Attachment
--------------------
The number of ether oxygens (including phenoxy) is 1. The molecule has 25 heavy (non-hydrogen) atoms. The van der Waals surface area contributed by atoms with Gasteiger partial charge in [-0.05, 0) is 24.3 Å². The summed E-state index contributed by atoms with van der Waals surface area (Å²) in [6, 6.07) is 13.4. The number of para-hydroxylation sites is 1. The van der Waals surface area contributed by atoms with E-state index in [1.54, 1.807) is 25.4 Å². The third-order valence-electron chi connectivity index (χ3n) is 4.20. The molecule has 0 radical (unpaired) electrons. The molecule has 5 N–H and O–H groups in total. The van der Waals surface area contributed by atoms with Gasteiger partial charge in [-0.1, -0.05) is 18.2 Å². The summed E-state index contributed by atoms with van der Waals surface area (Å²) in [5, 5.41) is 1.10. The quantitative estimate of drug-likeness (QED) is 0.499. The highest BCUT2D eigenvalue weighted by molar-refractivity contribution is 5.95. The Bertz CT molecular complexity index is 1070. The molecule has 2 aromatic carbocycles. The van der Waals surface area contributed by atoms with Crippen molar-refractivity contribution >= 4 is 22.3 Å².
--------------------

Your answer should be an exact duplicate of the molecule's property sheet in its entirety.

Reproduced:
The number of ether oxygens (including phenoxy) is 1. The molecule has 25 heavy (non-hydrogen) atoms. The van der Waals surface area contributed by atoms with Gasteiger partial charge in [-0.05, 0) is 24.3 Å². The summed E-state index contributed by atoms with van der Waals surface area (Å²) in [6, 6.07) is 13.4. The number of para-hydroxylation sites is 1. The van der Waals surface area contributed by atoms with E-state index in [1.54, 1.807) is 25.4 Å². The third-order valence-electron chi connectivity index (χ3n) is 4.20. The molecule has 0 radical (unpaired) electrons. The molecule has 5 N–H and O–H groups in total. The van der Waals surface area contributed by atoms with Gasteiger partial charge in [-0.1, -0.05) is 18.2 Å². The summed E-state index contributed by atoms with van der Waals surface area (Å²) in [5, 5.41) is 1.10. The quantitative estimate of drug-likeness (QED) is 0.499. The highest BCUT2D eigenvalue weighted by molar-refractivity contribution is 5.95. The Bertz CT molecular complexity index is 1070. The molecule has 2 aromatic carbocycles. The van der Waals surface area contributed by atoms with Crippen molar-refractivity contribution >= 4 is 22.3 Å².